At the same time, our experts believe the Saudis have come to terms with the worst-case scenario. They have decided in principle that if Iran goes forward with its nuclear weapons program, Riyadh will develop its own option, either by making its own or buying from outsiders. This leaves the Saudi royal rulers with the potential US-Iranian accord for the sharing out of Caspian Sea oil riches as their primary concern. They believe with most Gulf energy experts that if this transaction comes into being, it will pave the way to a short cut for rapid transfer of oil from Central Asia via Iran to the Persian Gulf and on to the Indian Ocean and the Far East.

The psychological element in the Saudi animus to such a deal must also be considered.

If American sinks tens of billions of dollars in prospecting for new Iranian oil fields and refurbishing its decrepit oil industry – as promised in the incentives package the big powers have offered Tehran – Iran will be able to raise its production and export level to 5 to 6 million barrels a day by 2018-2020. Even then, the Iranians will not threaten Saudi primacy as the world’s leading oil supplier. But the Saudis are also jealous of their standing as America’s closest regional ally and have always been loath to see any new favorite make the grade in Washington. The Saudis have been known to gum up the works to spoil the chances of a prospective rival.


Iraqi Kurds fear Washington will drop them for the sake of a nuclear deal with Iran


Saudi Arabia and Oman are not the only forces in the region which have got the jitters over the secret Washington-Tehran talks. The two Iraqi Kurdish leaders, President Jalal Talabani and Masoud Barzani, also look askance at the prospect of a rapprochement between America and the Islamic Republic.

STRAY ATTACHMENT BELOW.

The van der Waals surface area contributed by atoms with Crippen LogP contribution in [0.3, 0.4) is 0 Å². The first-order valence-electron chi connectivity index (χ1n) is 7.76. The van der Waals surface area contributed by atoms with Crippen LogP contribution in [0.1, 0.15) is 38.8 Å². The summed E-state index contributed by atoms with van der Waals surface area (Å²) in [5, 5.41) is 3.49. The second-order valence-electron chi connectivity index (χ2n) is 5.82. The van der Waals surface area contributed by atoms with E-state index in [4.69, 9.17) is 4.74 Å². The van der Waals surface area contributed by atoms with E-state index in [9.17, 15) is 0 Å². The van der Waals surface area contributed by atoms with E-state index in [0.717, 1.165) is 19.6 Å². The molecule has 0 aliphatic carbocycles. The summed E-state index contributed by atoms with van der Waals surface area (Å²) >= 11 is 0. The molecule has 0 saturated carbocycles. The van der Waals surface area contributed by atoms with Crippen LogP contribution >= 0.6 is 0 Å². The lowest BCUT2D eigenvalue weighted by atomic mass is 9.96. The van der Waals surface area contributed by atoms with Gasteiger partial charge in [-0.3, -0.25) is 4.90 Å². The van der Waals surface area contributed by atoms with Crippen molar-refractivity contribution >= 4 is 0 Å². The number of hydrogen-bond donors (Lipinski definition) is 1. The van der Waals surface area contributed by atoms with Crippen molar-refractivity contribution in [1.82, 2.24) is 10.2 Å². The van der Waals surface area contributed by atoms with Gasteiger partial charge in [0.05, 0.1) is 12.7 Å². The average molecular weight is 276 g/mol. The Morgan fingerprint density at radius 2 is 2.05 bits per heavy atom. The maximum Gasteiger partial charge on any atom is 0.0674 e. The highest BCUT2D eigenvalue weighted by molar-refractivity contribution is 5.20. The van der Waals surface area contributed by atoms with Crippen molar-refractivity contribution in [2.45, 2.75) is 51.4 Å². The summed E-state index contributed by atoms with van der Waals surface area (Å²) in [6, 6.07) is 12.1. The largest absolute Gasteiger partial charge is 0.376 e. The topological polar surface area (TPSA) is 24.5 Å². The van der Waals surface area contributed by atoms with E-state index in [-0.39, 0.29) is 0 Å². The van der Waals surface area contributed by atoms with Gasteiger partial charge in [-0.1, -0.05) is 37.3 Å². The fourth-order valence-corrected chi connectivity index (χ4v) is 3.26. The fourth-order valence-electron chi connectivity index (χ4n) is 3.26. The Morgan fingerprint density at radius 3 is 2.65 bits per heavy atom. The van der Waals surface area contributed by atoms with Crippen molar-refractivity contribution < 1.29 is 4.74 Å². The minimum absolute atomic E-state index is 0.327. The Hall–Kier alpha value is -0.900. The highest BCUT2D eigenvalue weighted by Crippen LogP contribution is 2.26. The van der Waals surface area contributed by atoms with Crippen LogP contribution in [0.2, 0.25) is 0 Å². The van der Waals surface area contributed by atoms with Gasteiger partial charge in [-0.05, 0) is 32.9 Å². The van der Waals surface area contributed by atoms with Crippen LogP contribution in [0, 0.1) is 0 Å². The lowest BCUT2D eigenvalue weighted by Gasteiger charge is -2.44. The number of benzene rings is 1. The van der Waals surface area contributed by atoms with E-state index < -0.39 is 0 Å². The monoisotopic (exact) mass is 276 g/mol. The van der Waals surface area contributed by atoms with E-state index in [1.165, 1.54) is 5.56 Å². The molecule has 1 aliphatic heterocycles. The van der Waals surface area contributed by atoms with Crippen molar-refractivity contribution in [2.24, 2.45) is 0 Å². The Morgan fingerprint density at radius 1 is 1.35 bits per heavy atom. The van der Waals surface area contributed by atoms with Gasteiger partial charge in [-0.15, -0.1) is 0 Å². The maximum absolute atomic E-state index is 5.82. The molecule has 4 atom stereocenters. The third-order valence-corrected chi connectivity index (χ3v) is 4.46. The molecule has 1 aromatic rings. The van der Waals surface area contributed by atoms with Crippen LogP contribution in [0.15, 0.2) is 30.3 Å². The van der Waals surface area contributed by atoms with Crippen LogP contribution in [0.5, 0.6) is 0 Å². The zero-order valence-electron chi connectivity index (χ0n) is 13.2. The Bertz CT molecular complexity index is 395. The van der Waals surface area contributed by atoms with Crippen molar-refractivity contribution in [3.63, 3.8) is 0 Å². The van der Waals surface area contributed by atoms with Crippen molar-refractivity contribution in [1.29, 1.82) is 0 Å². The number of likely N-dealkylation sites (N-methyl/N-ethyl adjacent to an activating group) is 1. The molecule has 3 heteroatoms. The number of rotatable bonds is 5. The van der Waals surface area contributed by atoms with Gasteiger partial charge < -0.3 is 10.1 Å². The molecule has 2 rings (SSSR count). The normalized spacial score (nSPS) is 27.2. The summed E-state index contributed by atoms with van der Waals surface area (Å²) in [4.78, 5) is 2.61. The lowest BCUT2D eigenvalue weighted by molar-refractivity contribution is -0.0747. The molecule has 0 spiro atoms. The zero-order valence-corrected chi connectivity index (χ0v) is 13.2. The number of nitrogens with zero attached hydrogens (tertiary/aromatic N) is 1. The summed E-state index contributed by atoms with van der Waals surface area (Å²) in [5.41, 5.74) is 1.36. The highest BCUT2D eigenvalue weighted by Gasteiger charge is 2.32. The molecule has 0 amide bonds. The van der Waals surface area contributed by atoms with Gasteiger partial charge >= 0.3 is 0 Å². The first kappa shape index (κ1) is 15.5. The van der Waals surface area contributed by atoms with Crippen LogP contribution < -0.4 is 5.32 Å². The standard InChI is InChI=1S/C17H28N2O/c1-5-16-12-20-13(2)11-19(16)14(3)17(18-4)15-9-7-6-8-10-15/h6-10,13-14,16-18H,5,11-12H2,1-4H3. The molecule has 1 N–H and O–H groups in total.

Both Kurdish leaders confided to recent Western visitors to Kurdistan their fear lest their friendship with Washington be sacrificed to buy Iranian concessions on its nuclear program. They would not be surprised if this happened, they say, because however highly the Bush administration rates its Kurdish allies, nipping Iran’s nuclear ambitions in the bud before it threatens America’s regional interests clearly ranks far ahead of Kurdish interests on Washington’s scale of priorities.

Therefore, Talabani told his visitor, “The Kurds must make ready to defend their gains and their territory,” against an American-Iranian deal. His people, said the Iraqi president, may again find themselves squeezed and menaced from Iran in the east, the Turks in the north and the Syrians in the West.

The Iraqi Kurdish leader pointed to certain dangerous developments already underway::

1. Turkey has moved two armored divisions from positions just inside the frontier of Iraqi Kurdistan to points further south. According to Talabani, the Turkish divisions are now deployed between 20 and 30 km inside Kurdistan. He is quite sure that the Turkish troop movement is designed to forestall an American-Iranian deal and a probable understanding on the Kurdish question.

2. Talabani is also deeply disturbed by the Iranian-Syrian military cooperation treaty signed by the two defense ministers Mostafa Najjar and Hassan Turkman in Tehran Thursday, June 15.

(A full expose of this secret pact is to be found in a separate article in this issue.)

This treaty, taken in conjunction with a potential US-Iranian accord, could land Iraqi Kurdistan between the Iranian hammer on its forward lines in the east and the Syrian anvil in the West.